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Tina Casey headshot

San Diego Zoo Gets Public All-Solar EV Charging Station

A huge chunk of the nation's electrical supply is still generated by coal-fired power plants, and that's something of a buzz kill for electric vehicle drivers. Taking the source of the electricity into account, EV driving is not necessarily the emission-free experience that it could be. However, that is rapidly changing. More solar, wind and other renewable energy is entering the nation's grid, and more EV drivers have access to solar power through their home charging stations.

Another key part of the equation, is access to public EV charging stations powered directly by alternative energy. There aren't too many around right now, but a look at the San Diego Zoo's new solar-powered EV charging station indicates that these present-day rarities could soon become commonplace both at civic institutions and throughout the private sector as well.

Parking lots and solar power

The common denominator between civic facilities and commercial properties is obvious to anyone who drives: parking lots. These vast, sprawling deserts of real estate typically go unused most of the time, namely after business hours and on weekends and holidays.

Even during working hours, many large-scale parking lots rarely, if ever, reach their full capacity. Solar canopies provide property owners with a way to extract additional value from this underused real estate, whether or not it is filled with cars.

A solar EV charger for the San Diego Zoo

The new solar EV charger is a project of the an organization called Smart City San Diego. Smart City's partners include San Diego Gas & Electric, the City of San Diego, GE, UC San Diego and CleanTECH San Diego.

The project consists of five charging stations powered by ten photovoltaic canopies totaling 90 kilowatts. One of the charging stations is dedicated to a nearby ADA parking space, and the canopies themselves add a bit to zoo visitor comfort by providing enough shade for about 50 cars.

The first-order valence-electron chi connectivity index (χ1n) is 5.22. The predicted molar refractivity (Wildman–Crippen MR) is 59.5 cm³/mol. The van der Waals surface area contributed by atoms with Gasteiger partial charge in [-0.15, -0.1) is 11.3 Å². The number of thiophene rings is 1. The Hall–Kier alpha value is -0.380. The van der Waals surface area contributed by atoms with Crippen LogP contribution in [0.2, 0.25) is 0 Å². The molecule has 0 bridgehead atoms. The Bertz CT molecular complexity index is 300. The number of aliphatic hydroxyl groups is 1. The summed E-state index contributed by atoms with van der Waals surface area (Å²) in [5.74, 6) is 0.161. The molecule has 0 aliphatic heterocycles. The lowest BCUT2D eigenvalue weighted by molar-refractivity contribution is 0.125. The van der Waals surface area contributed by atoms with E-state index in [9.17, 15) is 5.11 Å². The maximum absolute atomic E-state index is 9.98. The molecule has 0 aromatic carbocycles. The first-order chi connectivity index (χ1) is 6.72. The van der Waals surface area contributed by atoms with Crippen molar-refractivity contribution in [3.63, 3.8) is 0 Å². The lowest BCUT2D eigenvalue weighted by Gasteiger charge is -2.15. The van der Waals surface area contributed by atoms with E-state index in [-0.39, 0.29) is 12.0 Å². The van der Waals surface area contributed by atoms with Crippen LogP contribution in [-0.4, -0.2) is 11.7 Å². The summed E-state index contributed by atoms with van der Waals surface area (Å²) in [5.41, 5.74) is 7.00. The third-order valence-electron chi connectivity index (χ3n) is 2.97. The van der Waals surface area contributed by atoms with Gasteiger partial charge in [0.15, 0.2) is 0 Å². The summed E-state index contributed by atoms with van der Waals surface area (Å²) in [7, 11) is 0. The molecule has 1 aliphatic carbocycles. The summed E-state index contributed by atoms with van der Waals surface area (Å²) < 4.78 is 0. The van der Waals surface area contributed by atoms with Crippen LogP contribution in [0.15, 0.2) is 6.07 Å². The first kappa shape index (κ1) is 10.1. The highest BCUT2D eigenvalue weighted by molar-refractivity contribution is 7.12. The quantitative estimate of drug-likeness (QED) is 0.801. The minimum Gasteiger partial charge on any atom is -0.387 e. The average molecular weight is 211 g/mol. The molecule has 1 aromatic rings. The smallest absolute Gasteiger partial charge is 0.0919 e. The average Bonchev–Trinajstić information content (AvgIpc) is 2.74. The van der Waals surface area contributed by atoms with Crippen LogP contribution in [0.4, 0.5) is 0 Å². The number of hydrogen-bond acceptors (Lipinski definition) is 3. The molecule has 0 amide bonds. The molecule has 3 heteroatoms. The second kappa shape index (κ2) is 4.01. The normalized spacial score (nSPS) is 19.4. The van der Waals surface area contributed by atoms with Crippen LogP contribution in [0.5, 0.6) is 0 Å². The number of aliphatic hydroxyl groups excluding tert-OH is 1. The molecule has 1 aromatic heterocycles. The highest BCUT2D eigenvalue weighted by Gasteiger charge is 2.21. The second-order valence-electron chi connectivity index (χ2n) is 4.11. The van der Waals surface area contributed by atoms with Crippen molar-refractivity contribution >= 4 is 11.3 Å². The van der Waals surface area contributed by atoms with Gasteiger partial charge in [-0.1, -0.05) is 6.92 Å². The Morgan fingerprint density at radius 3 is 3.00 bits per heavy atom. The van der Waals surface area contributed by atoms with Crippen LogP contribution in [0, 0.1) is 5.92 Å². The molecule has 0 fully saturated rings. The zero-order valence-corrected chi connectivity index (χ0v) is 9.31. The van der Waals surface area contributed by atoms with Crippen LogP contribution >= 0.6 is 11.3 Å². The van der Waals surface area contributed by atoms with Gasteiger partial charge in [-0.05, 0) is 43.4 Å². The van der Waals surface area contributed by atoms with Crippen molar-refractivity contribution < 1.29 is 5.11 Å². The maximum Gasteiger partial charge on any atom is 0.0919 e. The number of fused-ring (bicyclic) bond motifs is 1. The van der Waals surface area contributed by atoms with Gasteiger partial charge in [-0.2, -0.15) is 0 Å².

In addition to powering the charging stations, the ten canopies generate enough electricity at peak capacity to power 59 homes. Some of that is stored in a 100-kilowatt battery system, and the rest goes into the grid.

The whole project is linked by educational tools both at the site and online, which dovetails with the Zoo's broader goal of encouraging "the application of sustainable design driven by science and the natural world."

Appealing to green consumers with solar EV chargers

Solar parking lots are becoming commonplace, but until now these have typically been used to power adjacent buildings or send electricity to the grid.

Public EV charging stations are also growing in number, so a direct solar connection can offer businesses a way to stand out from the crowd. The Zoo project also demonstrates that direct solar-powered EV charging stations can involve other attractions aside from the appeal to individual EV drivers.

As indicated by a recent report by the wind company, Vestas, consumers have embarked on a new level of sustainability awareness, in which there is a preference for products that are manufactured with renewable energy.  A similar trend may also be possible for retail stores and other businesses that power their operations with renewable energy.

For businesses that offer public access to EV charging stations, the direct solar connection enables them to avoid the buzz kill of grid-connected EV charging, making it a more effective promotional tool. As with the Zoo project, that can include numerous contacts with the public at the site of the project, as well as contact through website and social media tools.

[Image (cropped): San Diego Zoo by Lyndi&Jason, flickr]

Follow me on Twitter: @TinaMCasey


Tina Casey headshotTina Casey

Tina writes frequently for TriplePundit and other websites, with a focus on military, government and corporate sustainability, clean tech research and emerging energy technologies. She is a former Deputy Director of Public Affairs of the New York City Department of Environmental Protection, and author of books and articles on recycling and other conservation themes. She is currently Deputy Director of Public Information for the County of Union, New Jersey. Views expressed here are her own and do not necessarily reflect agency policy.

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